A new study has found that horses can recognize and respond differently to smiling versus angry human faces.
In a paper published Wednesday in the journal Biology Letters, researchers from the University of Sussex in the United Kingdom have shown that when horses are shown photographs of angry men, their heart rates increase, and they tend to viewing the photo with their left eye instead of the right.
Previous work has shown that horse’s heart rates correlate with their level of stress. And the second finding isn’t as strange as it sounds—a number of mammals, including humans, tend to disproportionately rely on their left eye when looking at “negative stimuli,” write study lead author Karen McComb and first author Amy Smith in an email.
“The preferential use of the left eye when viewing a threatening situation is an evolutionary adaptation,” they note. “Information from the left eye is processed in the right brain hemisphere, parts of which are specialized for handling threatening information.”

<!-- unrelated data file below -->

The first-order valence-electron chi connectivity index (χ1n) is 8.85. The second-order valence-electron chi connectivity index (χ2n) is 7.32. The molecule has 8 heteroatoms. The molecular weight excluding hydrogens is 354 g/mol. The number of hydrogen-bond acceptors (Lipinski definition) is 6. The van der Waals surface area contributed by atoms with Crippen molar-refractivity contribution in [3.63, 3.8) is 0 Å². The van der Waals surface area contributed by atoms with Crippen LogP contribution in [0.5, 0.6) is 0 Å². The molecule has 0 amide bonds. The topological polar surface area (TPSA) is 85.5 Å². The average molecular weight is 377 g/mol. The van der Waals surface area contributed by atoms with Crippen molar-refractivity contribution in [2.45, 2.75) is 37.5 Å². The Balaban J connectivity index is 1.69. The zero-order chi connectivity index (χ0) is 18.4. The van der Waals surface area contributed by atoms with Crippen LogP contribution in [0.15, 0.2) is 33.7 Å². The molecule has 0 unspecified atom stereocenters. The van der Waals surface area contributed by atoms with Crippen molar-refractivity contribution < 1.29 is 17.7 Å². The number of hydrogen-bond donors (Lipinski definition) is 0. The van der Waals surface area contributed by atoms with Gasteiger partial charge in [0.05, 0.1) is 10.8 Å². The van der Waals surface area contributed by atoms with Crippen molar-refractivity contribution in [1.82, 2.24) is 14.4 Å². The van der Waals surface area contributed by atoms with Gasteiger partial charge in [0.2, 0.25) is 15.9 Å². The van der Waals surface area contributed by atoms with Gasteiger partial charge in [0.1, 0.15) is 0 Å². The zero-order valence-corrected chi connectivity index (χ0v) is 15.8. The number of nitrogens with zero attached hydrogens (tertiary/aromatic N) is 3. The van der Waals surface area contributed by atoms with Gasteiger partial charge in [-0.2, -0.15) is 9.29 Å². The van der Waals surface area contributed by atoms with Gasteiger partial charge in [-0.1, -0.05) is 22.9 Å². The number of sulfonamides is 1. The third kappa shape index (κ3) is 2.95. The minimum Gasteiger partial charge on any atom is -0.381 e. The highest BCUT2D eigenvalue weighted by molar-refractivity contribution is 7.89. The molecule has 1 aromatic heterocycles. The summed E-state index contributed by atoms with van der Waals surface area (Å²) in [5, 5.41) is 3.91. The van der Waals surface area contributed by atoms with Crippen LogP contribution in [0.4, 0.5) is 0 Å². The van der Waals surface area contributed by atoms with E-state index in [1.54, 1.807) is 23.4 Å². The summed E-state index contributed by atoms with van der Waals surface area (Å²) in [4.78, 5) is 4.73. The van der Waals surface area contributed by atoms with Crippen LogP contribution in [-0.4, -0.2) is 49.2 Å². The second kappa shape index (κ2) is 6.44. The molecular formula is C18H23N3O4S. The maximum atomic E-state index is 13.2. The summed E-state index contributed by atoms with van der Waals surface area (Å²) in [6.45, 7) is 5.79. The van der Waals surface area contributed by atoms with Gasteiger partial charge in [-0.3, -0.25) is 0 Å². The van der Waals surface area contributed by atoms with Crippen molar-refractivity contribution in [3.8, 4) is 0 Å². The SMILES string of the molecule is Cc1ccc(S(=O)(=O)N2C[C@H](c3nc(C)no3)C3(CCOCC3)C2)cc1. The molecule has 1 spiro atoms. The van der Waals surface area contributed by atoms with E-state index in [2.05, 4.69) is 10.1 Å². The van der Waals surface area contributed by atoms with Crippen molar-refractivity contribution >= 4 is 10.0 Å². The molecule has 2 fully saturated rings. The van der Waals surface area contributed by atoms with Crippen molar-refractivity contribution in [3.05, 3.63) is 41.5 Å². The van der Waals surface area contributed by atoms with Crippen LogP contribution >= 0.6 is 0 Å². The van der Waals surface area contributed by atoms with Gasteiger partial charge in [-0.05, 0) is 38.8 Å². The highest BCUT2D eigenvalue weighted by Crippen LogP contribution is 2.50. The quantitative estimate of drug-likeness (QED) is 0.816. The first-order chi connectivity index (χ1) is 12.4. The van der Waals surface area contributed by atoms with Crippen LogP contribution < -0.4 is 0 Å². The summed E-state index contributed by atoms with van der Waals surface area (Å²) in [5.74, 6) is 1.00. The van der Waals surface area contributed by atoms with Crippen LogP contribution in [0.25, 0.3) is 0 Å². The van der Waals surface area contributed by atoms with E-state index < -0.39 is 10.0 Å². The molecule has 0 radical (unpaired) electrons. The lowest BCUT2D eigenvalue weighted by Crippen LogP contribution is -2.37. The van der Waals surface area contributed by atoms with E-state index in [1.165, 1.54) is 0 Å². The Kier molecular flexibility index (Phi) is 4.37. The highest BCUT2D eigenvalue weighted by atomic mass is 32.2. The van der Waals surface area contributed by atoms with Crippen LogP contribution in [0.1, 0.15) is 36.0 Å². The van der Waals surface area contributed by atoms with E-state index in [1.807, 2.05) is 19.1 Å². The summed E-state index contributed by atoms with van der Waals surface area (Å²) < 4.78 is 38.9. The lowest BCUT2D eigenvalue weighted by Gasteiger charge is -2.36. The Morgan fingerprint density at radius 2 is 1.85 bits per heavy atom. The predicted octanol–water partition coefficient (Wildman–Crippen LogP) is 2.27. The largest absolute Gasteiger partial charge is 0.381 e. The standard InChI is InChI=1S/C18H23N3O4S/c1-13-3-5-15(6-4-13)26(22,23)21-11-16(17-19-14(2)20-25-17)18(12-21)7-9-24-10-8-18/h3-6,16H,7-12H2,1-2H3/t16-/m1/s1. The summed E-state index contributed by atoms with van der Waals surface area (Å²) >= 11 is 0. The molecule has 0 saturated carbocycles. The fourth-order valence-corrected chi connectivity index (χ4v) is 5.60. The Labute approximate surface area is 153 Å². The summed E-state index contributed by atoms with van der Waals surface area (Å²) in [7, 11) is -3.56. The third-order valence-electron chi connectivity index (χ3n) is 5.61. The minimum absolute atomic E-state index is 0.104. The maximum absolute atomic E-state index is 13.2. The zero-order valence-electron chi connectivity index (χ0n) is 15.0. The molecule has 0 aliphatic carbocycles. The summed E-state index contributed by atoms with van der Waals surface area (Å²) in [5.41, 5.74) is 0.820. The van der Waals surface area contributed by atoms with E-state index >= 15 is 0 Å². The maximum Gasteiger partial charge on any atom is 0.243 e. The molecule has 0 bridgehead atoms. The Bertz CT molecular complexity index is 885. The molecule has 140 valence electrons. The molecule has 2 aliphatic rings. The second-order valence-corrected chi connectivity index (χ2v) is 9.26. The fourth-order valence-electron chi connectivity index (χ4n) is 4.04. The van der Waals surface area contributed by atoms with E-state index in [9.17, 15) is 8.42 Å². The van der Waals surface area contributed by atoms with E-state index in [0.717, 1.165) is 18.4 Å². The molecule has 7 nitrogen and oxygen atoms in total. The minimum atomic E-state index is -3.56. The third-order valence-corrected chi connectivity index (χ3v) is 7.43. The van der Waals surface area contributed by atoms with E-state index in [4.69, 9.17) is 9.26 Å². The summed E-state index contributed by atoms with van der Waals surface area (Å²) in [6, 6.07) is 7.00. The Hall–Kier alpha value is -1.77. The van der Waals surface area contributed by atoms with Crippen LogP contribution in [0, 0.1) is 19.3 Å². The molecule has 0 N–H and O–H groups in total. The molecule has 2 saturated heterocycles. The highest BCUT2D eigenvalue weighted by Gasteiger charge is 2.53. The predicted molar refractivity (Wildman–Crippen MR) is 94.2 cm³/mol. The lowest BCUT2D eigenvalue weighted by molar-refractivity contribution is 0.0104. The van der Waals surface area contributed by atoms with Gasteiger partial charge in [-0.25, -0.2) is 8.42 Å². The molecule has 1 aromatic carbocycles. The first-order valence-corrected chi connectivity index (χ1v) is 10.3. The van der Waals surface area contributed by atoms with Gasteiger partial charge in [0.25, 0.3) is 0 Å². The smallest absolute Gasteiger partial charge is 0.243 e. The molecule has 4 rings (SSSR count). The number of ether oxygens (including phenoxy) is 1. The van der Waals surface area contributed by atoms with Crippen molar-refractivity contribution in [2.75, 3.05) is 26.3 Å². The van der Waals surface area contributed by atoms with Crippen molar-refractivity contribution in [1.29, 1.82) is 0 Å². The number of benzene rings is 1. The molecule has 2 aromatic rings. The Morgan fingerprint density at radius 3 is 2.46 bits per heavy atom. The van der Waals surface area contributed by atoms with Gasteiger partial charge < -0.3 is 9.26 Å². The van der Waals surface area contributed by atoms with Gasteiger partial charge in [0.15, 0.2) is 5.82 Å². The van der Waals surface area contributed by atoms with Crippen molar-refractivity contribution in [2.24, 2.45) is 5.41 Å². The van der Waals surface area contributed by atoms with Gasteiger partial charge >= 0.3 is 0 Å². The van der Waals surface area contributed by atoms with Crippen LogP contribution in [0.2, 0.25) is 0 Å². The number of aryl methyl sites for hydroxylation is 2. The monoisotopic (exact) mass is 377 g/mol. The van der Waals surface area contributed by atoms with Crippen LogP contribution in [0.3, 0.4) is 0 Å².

This is the first proof that horses can distinguish certain human emotions, only the second animal proven capable of such a feat. Dogs, too, appear to be able to recognize angry human faces, as shown in a 2012 study in PLOS ONE.
What makes the finding all the more noteworthy is that horse faces structurally very different from humans, meaning that the animals must be basing their judgments on more than their ability to perceive other horses, and that the response was based solely on a photograph, which lacks all of the details of a live person, such as body language and affect. They speculate that other animals may have similar abilities.